Tuesday, April 13, 2010

Sweet memories

I’m going to start with a quick story to explain the title of this blog. The phrase “five pound candy,” when said among my maternal family members will instantly produce squeals and smiles everywhere you look. This phrase evokes such strong memories about the person and personality of my grandmother. Her recipe for this delectable dish is so intensely sweet it will make your teeth rot right out of your head.

As I mentioned above, this recipe was created by my sweet, dearly departed grandmother Lillian (who we all called Grandma Garrison). By the time I came into the picture, my grandmother was well into her years and well known for her sweets. Some of my all time favorites were raisin fills (cookies with a little pocket in the center containing raisins and spices), popcorn balls, and butterscotch bars.

My grandparents raised their family in the high desert of Southeast Washington. When their family was grown, my grandparents moved back to their home state, which was West Virginia. Three out of four daughters, including my mother, remained in Washington and raised their families. So, over the years, Christmas packages were often exchanged via the postal service. One year, my grandmother sent us her usual Christmas package. And as was her signature, the presents were packed tightly into the box by a special packing material. Instead of using Styrofoam peanuts or wadded newspaper, Grandma packed our presents with popcorn balls! We were thrilled! Also in the box, that year, was another present. Grandma had crocheted a slip that looked like a Christmas candle and had slipped it around a Pringles can. Mom appreciated the creativity of the Pringles candle and then set it on our fireplace mantle. We quickly forgot about it while the rest of the presents were opened. Much later in the day, my mother was on the phone with one of her sisters and was relaying the highlights of our Christmas morning, when she was asked how we liked the way grandma had “wrapped” our five pound candy. What? Where was it? Hidden in the Pringles can! I could just imagine my Grandma Garrison smiling her flawless false-toothed grin through the phone line as we told her we had almost missed our special treat.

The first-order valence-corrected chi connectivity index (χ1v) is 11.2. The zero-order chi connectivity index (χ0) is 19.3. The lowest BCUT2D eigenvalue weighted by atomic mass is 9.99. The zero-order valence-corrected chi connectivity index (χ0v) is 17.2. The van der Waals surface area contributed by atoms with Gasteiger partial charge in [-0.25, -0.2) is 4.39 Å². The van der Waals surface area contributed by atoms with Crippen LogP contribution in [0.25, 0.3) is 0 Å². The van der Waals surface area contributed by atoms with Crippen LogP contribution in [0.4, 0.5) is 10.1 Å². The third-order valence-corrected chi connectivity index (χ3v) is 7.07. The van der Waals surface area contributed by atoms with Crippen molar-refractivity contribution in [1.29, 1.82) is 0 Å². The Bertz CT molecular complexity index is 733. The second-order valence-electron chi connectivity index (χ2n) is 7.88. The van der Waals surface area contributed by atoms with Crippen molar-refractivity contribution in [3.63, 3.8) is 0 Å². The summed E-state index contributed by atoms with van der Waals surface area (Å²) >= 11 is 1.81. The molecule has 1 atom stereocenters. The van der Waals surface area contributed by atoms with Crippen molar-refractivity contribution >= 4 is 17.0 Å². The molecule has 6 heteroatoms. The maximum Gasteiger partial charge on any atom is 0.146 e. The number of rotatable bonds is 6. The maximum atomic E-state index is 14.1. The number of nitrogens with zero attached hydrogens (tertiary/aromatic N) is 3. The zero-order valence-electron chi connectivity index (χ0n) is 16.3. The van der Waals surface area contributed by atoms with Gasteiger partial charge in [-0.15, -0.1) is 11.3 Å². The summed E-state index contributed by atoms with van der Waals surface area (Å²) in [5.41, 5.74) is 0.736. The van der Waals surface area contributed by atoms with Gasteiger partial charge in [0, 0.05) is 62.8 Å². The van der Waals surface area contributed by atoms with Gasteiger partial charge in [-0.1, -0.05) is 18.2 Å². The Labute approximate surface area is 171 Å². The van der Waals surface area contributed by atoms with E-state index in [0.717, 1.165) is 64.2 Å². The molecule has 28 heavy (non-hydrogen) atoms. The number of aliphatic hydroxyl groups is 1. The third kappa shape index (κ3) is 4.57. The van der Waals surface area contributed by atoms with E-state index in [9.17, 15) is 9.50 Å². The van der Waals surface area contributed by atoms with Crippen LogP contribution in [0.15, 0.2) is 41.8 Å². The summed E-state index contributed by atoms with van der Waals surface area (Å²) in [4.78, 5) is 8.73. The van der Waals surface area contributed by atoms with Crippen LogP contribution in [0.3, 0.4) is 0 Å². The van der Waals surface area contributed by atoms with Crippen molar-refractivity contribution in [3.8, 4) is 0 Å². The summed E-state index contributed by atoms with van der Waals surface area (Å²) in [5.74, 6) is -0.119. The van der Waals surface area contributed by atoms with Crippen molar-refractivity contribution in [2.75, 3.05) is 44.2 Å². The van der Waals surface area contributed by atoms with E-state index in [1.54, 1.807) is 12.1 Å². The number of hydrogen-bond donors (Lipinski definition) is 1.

Five pound candy is a cross between penuche fudge and caramel. It is a very simple recipe that can be very tricky and often doesn’t turn out as it should. Don’t worry too much about messing this one up. The recipe is tricky. But even when it failed for Grandma, she formed it into a log and rolled it in salted pecans or walnuts for a different treat. Before you try to make this recipe, I will give the warning that this may be dangerous to your healthful eating resolve. If you DO try this recipe, please let me know how it turns out.

Five Pound Candy
Written as Grandma wrote it.

6 cups white sugar
½ pound creamery butter (no oleo)
1 large can evaporated milk (12 oz)
1 small can evaporated milk (5 oz)
1 bottle red label Karo syrup (2 cups)
1 pound chopped nuts (optional)

Cook the first 5 ingredients together until it forms a firm ball in cold water (approximately 230 degrees with a cooking thermometer), stirring every 10 minutes or so. When it starts to boil, don’t stir. Remove from heat and beat until thick. Add nuts. Pour into greased pans. When cool, cut and serve.

3 comments:

  1. Such recipes are best left as "precious memories." Can't think of one family member or friend who would benefit now from all that sugar.

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    1. pretty sure it's meant as a snack, or treat... not as a meal. You make this, keep some, and give the rest to the neighbors, teachers, friends.

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  2. First of all I realize I'm a few years behind :-) however there's no need to be snotty.

    This... This was the recipe my family grew up with... Yes you only had a few pieces and yes you only ate it at Christmas... And probably 25% of the time the recipe never did turn out.

    But when it did... :-)

    This is definitely something to try... If you don't like sugar don't try it... If you don't have anything nice to say don't say anything at all

    Looking forward to giving this a shot again... I have only made two successful batches... I do believe there is something to do with humidity that makes it turn out the best.

    Thank you so much for posting an old family favorite.

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